I must admit that I haven’t always liked my given name. One of the reasons I have it is (ulp) my paternal grandmother, an Italian immigrant whose name was Francesca. Another is that I was born in Saint Francis Xavier Hospital in the Bronx. It’s a rather off-putting thing to be named after a hospital; it suggests that either your life will be dedicated to cleaning up after other people’s disasters…or that it will be one.
Then there are all the people who insist upon calling me Frank. I always demur – “Please call me Fran” – but to no avail. It doesn’t matter how often I protest that particular cognomen; it comes back over and over, never to be laid permanently to rest.
But here I am, having borne Francis for 71 years now. I suppose I’m resigned to it, to the puzzled frowns of new acquaintances (“Isn’t that a girl’s name?”), and to the innumerable times I’ve had to correct someone else’s spelling of it. Sheesh! You’d think that being hung with a spelling-challenge monstrosity like Porretto would be torment enough.
But there it is: the name I bear. I’ve seldom found any reason to think it funny or otherwise entertaining…until today. Courtesy of our favorite Graybeard:
Teachers and amateur didacts: Watch your diction! The minds of the young are delicate things, all too easily led astray.
Just means that everyone will love you, France is Bacon.
I understand your plight, Fran. My wife’s name is Helene. I would guess that 80% of people meeting her for the first time, (many for the second and third time) mispronounce her name. A good example is when I pull up to the drive thru window at the pharmacy. I switch off the ignition and make sure there are no distracting noises coming from the vehicle. I distinctly and slowly say her name. When they repeat her name back to me, it’s usually Helen, Helena, Elaine or Ailene. In junior high, I rode the school bus with a girl named Helene. Don’t ever recall having difficulty with her name.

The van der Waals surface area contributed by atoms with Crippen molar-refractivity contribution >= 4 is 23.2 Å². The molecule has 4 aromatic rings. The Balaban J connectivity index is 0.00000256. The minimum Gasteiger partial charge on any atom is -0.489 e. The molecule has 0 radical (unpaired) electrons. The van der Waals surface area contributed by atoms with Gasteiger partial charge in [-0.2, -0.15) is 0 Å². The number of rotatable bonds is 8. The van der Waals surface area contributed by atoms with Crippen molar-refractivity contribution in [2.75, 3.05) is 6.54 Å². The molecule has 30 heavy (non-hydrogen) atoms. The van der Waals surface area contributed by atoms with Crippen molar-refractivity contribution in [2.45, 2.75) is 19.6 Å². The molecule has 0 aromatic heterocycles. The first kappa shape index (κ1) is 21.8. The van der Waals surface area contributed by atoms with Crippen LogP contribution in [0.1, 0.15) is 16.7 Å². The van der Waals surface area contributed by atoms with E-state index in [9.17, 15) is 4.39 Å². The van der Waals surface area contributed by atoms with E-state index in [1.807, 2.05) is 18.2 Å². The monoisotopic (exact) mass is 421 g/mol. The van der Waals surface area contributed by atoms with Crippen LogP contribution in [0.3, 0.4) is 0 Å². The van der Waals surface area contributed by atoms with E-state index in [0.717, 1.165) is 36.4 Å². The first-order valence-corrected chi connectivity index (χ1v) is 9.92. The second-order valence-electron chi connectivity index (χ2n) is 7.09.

Related to that, is dealing with the relatively new counter girl at the lumberyard I have had an account with for over 30 years. She had no idea that Bill is a nickname for William, or that Bob is short for Robert. When I wrote a check for my monthly statement recently, she said that I had made a mistake. The amount line aid “fifteen hundred and something”. She said it should be one thousand five hundred …… When I said that they are the same, she gave me a deer in the headlights look and had to verify it with a fellow employee.
At a very young age, my mother explained the difference to me between Francis and Frances. Don’t recall ever having a problem with it. As to the math issues with the twenty somethings to those in their mid-fifties, let’s just say I could write a book.
Insufficient compensation? Anyone with an iteration of the name Frank can get a coupon for a free pack of beef franks.